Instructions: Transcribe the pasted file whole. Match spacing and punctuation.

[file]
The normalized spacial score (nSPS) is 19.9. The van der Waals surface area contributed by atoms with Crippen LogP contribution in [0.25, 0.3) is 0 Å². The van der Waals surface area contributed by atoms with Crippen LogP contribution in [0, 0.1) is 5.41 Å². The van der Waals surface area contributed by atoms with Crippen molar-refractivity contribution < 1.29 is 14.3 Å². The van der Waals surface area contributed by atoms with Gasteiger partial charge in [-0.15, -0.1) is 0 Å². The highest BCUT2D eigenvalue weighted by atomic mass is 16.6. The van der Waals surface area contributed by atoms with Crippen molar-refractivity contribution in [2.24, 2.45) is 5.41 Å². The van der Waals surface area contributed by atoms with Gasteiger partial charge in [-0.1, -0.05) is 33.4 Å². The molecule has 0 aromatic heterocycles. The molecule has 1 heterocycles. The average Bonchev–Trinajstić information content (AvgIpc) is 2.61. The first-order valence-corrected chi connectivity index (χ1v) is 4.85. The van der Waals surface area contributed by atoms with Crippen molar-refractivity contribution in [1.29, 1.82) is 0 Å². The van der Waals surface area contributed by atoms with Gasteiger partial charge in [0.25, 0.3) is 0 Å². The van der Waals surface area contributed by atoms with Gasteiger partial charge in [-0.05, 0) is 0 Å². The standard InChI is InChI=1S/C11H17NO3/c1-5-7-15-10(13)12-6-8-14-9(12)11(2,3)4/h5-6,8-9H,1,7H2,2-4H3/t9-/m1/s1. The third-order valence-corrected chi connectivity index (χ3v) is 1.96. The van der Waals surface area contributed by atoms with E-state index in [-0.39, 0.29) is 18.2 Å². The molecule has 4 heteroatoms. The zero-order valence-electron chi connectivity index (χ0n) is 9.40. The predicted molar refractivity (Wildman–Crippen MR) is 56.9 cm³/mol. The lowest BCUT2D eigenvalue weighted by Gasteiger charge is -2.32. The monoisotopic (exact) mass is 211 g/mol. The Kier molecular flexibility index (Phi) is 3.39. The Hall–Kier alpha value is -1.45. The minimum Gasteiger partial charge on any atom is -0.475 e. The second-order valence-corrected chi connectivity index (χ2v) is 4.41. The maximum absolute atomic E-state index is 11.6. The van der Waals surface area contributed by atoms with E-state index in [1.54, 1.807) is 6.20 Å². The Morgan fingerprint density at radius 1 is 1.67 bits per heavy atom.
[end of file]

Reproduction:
The normalized spacial score (nSPS) is 19.9. The van der Waals surface area contributed by atoms with Crippen LogP contribution in [0.25, 0.3) is 0 Å². The van der Waals surface area contributed by atoms with Crippen LogP contribution in [0, 0.1) is 5.41 Å². The van der Waals surface area contributed by atoms with Crippen molar-refractivity contribution < 1.29 is 14.3 Å². The van der Waals surface area contributed by atoms with Gasteiger partial charge in [-0.15, -0.1) is 0 Å². The highest BCUT2D eigenvalue weighted by atomic mass is 16.6. The van der Waals surface area contributed by atoms with Crippen molar-refractivity contribution in [2.24, 2.45) is 5.41 Å². The van der Waals surface area contributed by atoms with Gasteiger partial charge in [-0.1, -0.05) is 33.4 Å². The molecule has 0 aromatic heterocycles. The molecule has 1 heterocycles. The average Bonchev–Trinajstić information content (AvgIpc) is 2.61. The first-order valence-corrected chi connectivity index (χ1v) is 4.85. The van der Waals surface area contributed by atoms with Crippen molar-refractivity contribution in [1.29, 1.82) is 0 Å². The van der Waals surface area contributed by atoms with Gasteiger partial charge in [0.25, 0.3) is 0 Å². The van der Waals surface area contributed by atoms with Gasteiger partial charge in [-0.05, 0) is 0 Å². The standard InChI is InChI=1S/C11H17NO3/c1-5-7-15-10(13)12-6-8-14-9(12)11(2,3)4/h5-6,8-9H,1,7H2,2-4H3/t9-/m1/s1. The third-order valence-corrected chi connectivity index (χ3v) is 1.96. The van der Waals surface area contributed by atoms with E-state index in [-0.39, 0.29) is 18.2 Å². The molecule has 4 heteroatoms. The zero-order valence-electron chi connectivity index (χ0n) is 9.40. The predicted molar refractivity (Wildman–Crippen MR) is 56.9 cm³/mol. The lowest BCUT2D eigenvalue weighted by Gasteiger charge is -2.32. The monoisotopic (exact) mass is 211 g/mol. The Kier molecular flexibility index (Phi) is 3.39. The Hall–Kier alpha value is -1.45. The minimum Gasteiger partial charge on any atom is -0.475 e. The second-order valence-corrected chi connectivity index (χ2v) is 4.41. The maximum absolute atomic E-state index is 11.6. The van der Waals surface area contributed by atoms with E-state index in [1.54, 1.807) is 6.20 Å². The Morgan fingerprint density at radius 1 is 1.67 bits per heavy atom.